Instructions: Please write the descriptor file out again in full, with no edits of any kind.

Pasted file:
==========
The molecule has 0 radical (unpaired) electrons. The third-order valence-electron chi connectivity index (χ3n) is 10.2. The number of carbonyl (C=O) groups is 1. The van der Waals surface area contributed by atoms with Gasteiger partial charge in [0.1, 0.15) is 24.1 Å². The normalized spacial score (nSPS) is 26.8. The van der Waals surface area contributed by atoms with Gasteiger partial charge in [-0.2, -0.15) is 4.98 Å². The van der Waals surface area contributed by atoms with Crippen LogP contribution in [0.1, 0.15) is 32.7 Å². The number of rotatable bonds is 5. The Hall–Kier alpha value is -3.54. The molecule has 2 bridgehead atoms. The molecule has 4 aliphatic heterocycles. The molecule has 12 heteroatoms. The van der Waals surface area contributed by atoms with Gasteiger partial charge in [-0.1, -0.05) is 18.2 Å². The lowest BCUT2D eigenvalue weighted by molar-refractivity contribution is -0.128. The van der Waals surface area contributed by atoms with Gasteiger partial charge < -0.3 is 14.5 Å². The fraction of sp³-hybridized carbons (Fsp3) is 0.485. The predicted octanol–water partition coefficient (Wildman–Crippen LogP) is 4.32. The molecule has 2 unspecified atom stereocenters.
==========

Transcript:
The molecule has 0 radical (unpaired) electrons. The third-order valence-electron chi connectivity index (χ3n) is 10.2. The number of carbonyl (C=O) groups is 1. The van der Waals surface area contributed by atoms with Gasteiger partial charge in [0.1, 0.15) is 24.1 Å². The normalized spacial score (nSPS) is 26.8. The van der Waals surface area contributed by atoms with Gasteiger partial charge in [-0.2, -0.15) is 4.98 Å². The van der Waals surface area contributed by atoms with Crippen LogP contribution in [0.1, 0.15) is 32.7 Å². The number of rotatable bonds is 5. The Hall–Kier alpha value is -3.54. The molecule has 2 bridgehead atoms. The molecule has 4 aliphatic heterocycles. The molecule has 12 heteroatoms. The van der Waals surface area contributed by atoms with Gasteiger partial charge in [-0.1, -0.05) is 18.2 Å². The lowest BCUT2D eigenvalue weighted by molar-refractivity contribution is -0.128. The van der Waals surface area contributed by atoms with Gasteiger partial charge < -0.3 is 14.5 Å². The fraction of sp³-hybridized carbons (Fsp3) is 0.485. The predicted octanol–water partition coefficient (Wildman–Crippen LogP) is 4.32. The molecule has 2 unspecified atom stereocenters.